Issue 6

The invisible of Istanbul

By Julian Sayarer

In late May of 2013, protesters were forcefully evicted from a site in Taksim’s Gezi Park, where they had gathered to protest against one of Istanbul’s remaining green spaces being transformed into a shopping mall. The brutality of the eviction sparked nationwide protests that in turn attracted international media attention. The following essay was written in February 2013, focusing on the residents of a nearby area known as Tarlabașı. Both instances demonstrate the close relations between Turkish government and the construction industry. The protest movement at Gezi Park was led by educated individuals with a grasp of public relations, social media, and the English language. Despite the similarity of their cause, and the urgency with which they fought it, the residents of Tarlabașı have had to make do without most of these resources. 




It is a strangely brutal intimacy, that when the metal scoop of a digger pulls down the wall of a home; the whole street gets a look at the wallpaper, the lampshade, the decorative tastes of a one-time resident. In Tarlabașı, the pigeons are perched between the floorboards of one flat and the ceiling of another, their wings beat up the air as a street cat makes its way through the ruin, and rubble clatters down through the cross-section of the open apartment block. This is what is known as a renewal zone. Most of the buildings are shuttered up with shining sheets of corrugated aluminium, and when the midday sun is highest in the Istanbul sky, light cascades from all around, and the backstreets glow with the same, celestial promise as the hoardings of the developers. For those who have been to Istanbul, the chances are you’ll have walked no more than a good stone’s throw from Tarlabașı, along Istanbul’s central shopping thoroughfare, Istiklal Caddesi. There, in another world, you see the electronic goods, boutiques, stores and galleries of the classes whose money will make transforming Tarlabașı a profitable venture. Istanbul has been made a victim of its own success. In recent years, Turkish television has become a national export, and images of the city are consumed around the Middle East and Caucasus in much the same way as the western world consumes Manhattan. An aspirational culture has been attached to the city, it has been made desirable, and so Tarlabașı will move from what was a refuge for the poor into a playground for the wealthy. As in London and Berlin, central Istanbul is giving birth to the luxury flat, perhaps the most loaded words in urban development, and ever the final child of gentrification. If the wealth of this speculation ever trickles down to Tarlabașı’s old residents, it won’t be until long after they’ve been evicted. In some sense, this was the macabre price of Istanbul being made 2010’s European Capital of Culture.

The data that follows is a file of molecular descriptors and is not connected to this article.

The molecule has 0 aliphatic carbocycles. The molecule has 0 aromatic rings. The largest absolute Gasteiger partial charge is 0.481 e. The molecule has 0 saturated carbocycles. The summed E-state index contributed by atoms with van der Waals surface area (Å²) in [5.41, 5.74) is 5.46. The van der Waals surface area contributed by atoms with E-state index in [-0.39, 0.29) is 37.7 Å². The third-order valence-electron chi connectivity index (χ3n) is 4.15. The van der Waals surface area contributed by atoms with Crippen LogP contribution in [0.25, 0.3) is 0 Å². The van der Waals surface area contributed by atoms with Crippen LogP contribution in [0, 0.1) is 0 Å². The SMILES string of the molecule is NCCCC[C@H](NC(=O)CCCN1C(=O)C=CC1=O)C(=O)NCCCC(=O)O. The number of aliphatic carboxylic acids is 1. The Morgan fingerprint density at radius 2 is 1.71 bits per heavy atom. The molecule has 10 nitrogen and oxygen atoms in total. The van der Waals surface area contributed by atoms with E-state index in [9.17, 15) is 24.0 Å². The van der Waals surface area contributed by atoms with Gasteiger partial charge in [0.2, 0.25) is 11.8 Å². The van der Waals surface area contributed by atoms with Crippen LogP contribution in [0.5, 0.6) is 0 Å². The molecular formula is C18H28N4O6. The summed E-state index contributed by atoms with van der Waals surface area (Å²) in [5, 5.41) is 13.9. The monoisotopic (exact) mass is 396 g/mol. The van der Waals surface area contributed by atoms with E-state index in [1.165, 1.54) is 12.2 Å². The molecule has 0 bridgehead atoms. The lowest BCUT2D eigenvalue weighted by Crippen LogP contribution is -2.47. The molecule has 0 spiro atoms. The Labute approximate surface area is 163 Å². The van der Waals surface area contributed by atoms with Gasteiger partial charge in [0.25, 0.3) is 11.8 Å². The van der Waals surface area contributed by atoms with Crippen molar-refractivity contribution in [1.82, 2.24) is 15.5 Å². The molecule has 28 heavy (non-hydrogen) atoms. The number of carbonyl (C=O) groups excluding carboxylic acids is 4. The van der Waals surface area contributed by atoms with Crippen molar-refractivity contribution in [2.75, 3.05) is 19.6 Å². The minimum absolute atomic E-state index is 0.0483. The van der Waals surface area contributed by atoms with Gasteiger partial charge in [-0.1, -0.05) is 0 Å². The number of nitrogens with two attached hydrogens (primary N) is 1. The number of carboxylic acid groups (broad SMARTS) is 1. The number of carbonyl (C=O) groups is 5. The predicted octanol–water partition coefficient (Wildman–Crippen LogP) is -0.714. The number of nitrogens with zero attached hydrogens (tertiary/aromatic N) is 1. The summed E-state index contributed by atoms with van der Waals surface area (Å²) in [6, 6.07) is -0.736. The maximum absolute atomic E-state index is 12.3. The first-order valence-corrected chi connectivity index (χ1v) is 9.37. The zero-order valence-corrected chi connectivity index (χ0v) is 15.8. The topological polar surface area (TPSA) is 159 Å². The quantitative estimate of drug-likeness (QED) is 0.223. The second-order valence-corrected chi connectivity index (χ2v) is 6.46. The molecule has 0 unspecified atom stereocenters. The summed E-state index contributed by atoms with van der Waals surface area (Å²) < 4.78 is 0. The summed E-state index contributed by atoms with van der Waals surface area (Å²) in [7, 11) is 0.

If this story sounds familiar, what follows is the Turkish version of the urban development parable. Tarlabașı bears many of the hallmarks of what in Turkey is known as a gecekondu, which translates roughly as 'landed overnight'; if you can establish a home on unused space, or in an empty property, and without getting caught, then it is yours to live in. As such, gecekondu are known for springing up from one day to the next. In as much as this, there is a likeness to squatter’s rights, but where the likeness ends is that gecekondu and their dwellers are not deviant; they are neither marginalised nor frowned upon, and where they are, it is with only a general snobbery towards poverty, rather than on specific account of housing arrangements. The tolerance is judicial as well as social; successful gecekondu have expanded into satellite cities with populations in the tens of thousands; residents can apply for incorporation as a recognised settlement, and this sort of recognition ensures that gecekondu residents are courted by politicians as a source of votes. It is an implicit statement on democracy and homeownership, and the primacy of property, that whereas western voting necessitates a recognised address, Turkey has traditionally extended the franchise into its informal communities. These gecekondu have fulfilled the state’s role as a provider of housing, exerting a downward pressure on living costs, and ensuring a constant supply of cheap labour for Turkey’s industrialists. If gecekondu have until now underpinned Turkish enterprise, then the redevelopment of Tarlabașı represents a new direction, the settling of a boutique feudalism, a culmination of gentrification, the wealth from which represents a one-time gain that will immediately leave the area. The new development will destroy the local economies and employment opportunities of the old gecekondu, incoming residents will buy homes marketed through a vision of freedom and inclusion, a consumer utopia founded on an invisible process of exclusion and dispossession.